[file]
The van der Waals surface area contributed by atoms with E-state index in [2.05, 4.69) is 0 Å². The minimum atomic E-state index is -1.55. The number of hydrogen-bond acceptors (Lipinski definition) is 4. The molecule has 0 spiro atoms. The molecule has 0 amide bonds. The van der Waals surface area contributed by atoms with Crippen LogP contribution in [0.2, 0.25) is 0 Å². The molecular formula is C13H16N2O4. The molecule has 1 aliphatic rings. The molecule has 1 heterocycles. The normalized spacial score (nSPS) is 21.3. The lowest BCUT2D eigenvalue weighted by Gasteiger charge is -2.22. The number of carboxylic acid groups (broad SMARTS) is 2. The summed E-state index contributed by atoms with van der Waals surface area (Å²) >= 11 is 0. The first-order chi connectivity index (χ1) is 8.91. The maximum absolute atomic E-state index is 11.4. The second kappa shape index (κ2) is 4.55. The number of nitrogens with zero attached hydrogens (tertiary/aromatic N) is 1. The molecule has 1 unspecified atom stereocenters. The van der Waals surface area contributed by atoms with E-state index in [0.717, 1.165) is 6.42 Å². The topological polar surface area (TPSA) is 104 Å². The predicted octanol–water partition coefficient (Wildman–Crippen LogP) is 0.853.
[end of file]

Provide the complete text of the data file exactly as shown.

The van der Waals surface area contributed by atoms with E-state index in [2.05, 4.69) is 0 Å². The minimum atomic E-state index is -1.55. The number of hydrogen-bond acceptors (Lipinski definition) is 4. The molecule has 0 spiro atoms. The molecule has 0 amide bonds. The van der Waals surface area contributed by atoms with Crippen LogP contribution in [0.2, 0.25) is 0 Å². The molecular formula is C13H16N2O4. The molecule has 1 aliphatic rings. The molecule has 1 heterocycles. The normalized spacial score (nSPS) is 21.3. The lowest BCUT2D eigenvalue weighted by Gasteiger charge is -2.22. The number of carboxylic acid groups (broad SMARTS) is 2. The summed E-state index contributed by atoms with van der Waals surface area (Å²) >= 11 is 0. The first-order chi connectivity index (χ1) is 8.91. The maximum absolute atomic E-state index is 11.4. The second kappa shape index (κ2) is 4.55. The number of nitrogens with zero attached hydrogens (tertiary/aromatic N) is 1. The molecule has 1 unspecified atom stereocenters. The van der Waals surface area contributed by atoms with E-state index in [0.717, 1.165) is 6.42 Å². The topological polar surface area (TPSA) is 104 Å². The predicted octanol–water partition coefficient (Wildman–Crippen LogP) is 0.853.